"Volcanic blue" is a reference to larimar, a very rare and highly prized variety of volcanic rock noted for its vibrant, intense blue hue.

So, I have a few more things to put up on the Newcomer's Guide: "How many of Howard's villains were black/Asian/Jewish/Not White," and "What does volcanic blue mean?"

I've already answered the latter, though a more in-depth explanation of what larimar is and a helpful image wouldn't go amiss.  However, for the latter I'll actually go through the stories, and note the ethnic origin of each villain, as well as heroes.  Can't forget the heroic minority characters like Ace Jessel, N'Longa, Sakumbe, Ajonga, Yasunga, Laranga, N'Yaga, N'Gora, John Garfield, Lala Tzu, Conchita, Belit, Juan Lopez...

Wednesday, 22 December 2010

The Newcomer's Guide to REH: Update

The more I come across people who don't know their Conans from their Cohens and Howards from their Jordans, the more I'm convinced the Newcomer's Guide is a necessity.  So necessary, that I'm thinking of expanding it beyond this blog, and into a site in itself.  Rather than being one big long page, each question will have its own page dedicated to it, with a contents list linking to each.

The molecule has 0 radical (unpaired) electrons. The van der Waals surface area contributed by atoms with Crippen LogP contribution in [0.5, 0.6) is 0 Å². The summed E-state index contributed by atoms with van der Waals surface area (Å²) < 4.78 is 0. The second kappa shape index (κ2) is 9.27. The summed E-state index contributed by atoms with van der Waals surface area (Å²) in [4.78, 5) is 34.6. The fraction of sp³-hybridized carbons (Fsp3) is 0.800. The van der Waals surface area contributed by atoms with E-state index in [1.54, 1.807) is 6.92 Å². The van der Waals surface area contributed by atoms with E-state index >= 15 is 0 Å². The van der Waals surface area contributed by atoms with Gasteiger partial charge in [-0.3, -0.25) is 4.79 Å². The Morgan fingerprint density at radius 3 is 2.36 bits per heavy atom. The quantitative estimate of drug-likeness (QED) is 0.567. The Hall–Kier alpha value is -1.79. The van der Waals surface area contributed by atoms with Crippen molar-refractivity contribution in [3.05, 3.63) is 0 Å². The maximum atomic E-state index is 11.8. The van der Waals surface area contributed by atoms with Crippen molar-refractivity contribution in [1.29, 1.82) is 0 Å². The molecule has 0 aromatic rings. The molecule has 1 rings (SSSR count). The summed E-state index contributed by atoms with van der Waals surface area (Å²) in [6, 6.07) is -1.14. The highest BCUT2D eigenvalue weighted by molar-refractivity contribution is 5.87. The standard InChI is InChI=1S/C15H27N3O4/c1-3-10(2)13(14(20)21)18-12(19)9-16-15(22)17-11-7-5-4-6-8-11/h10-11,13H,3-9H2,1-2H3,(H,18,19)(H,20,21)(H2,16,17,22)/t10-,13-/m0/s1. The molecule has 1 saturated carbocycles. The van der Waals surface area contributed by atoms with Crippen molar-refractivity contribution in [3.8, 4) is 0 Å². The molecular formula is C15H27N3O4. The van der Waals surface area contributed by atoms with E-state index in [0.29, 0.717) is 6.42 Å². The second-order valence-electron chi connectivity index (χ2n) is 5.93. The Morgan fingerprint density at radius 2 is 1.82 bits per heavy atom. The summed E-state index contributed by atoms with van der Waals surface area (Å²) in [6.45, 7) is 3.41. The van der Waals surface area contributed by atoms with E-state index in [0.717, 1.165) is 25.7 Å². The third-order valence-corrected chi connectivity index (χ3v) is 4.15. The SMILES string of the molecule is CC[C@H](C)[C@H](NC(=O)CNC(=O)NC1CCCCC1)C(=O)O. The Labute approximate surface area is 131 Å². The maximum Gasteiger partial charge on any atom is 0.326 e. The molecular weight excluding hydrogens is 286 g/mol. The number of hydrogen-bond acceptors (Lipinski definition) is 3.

Since I've found Wordpress to be a more versatile platform, I've set up the bare bones here:

I still need to sort the basics out, but all the finished stuff will be put up.  Anyone with any ideas on how to improve, streamline or facilitate the site would be most appreciated.

EDIT: Gragh, I forgot to make it visible to everyone.  A fine debut that is!  The blog's very Spartan right now, and I'm still working out the kinks - like navigating the posts.  All I can suggest right now is go to the categories and click through them: some don't have anything, others have a few.  Boy, Wordpress's harder than I thought!

Tuesday, 21 December 2010

The Philip Palmer Challenge

I like to imagine he's contemplating how his company is going to take over the Crown.